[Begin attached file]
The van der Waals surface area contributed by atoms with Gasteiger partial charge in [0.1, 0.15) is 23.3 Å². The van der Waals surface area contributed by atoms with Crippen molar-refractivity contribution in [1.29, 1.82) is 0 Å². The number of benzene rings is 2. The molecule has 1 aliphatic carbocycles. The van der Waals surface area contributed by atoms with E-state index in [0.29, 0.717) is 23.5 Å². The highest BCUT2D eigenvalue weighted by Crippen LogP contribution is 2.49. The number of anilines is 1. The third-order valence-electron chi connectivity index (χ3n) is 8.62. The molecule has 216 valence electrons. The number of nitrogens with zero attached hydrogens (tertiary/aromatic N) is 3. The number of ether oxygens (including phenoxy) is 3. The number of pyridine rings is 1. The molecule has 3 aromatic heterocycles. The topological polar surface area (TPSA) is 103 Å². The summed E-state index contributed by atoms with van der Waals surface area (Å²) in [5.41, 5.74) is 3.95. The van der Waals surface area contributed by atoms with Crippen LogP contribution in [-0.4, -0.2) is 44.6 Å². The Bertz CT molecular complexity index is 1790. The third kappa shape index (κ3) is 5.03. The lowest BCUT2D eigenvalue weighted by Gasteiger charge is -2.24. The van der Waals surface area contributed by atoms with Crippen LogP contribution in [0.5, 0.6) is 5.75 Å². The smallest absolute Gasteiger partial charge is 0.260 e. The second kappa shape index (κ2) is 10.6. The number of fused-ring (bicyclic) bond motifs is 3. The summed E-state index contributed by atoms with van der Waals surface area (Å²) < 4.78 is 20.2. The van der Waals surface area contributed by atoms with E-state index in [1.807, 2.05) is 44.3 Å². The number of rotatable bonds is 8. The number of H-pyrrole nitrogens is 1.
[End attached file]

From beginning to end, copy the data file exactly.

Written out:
The van der Waals surface area contributed by atoms with Gasteiger partial charge in [0.1, 0.15) is 23.3 Å². The van der Waals surface area contributed by atoms with Crippen molar-refractivity contribution in [1.29, 1.82) is 0 Å². The number of benzene rings is 2. The molecule has 1 aliphatic carbocycles. The van der Waals surface area contributed by atoms with E-state index in [0.29, 0.717) is 23.5 Å². The highest BCUT2D eigenvalue weighted by Crippen LogP contribution is 2.49. The number of anilines is 1. The third-order valence-electron chi connectivity index (χ3n) is 8.62. The molecule has 216 valence electrons. The number of nitrogens with zero attached hydrogens (tertiary/aromatic N) is 3. The number of ether oxygens (including phenoxy) is 3. The number of pyridine rings is 1. The molecule has 3 aromatic heterocycles. The topological polar surface area (TPSA) is 103 Å². The summed E-state index contributed by atoms with van der Waals surface area (Å²) in [5.41, 5.74) is 3.95. The van der Waals surface area contributed by atoms with Crippen LogP contribution in [-0.4, -0.2) is 44.6 Å². The Bertz CT molecular complexity index is 1790. The third kappa shape index (κ3) is 5.03. The lowest BCUT2D eigenvalue weighted by Gasteiger charge is -2.24. The van der Waals surface area contributed by atoms with Crippen LogP contribution in [0.5, 0.6) is 5.75 Å². The smallest absolute Gasteiger partial charge is 0.260 e. The second kappa shape index (κ2) is 10.6. The number of fused-ring (bicyclic) bond motifs is 3. The summed E-state index contributed by atoms with van der Waals surface area (Å²) < 4.78 is 20.2. The van der Waals surface area contributed by atoms with E-state index in [1.807, 2.05) is 44.3 Å². The number of rotatable bonds is 8. The number of H-pyrrole nitrogens is 1.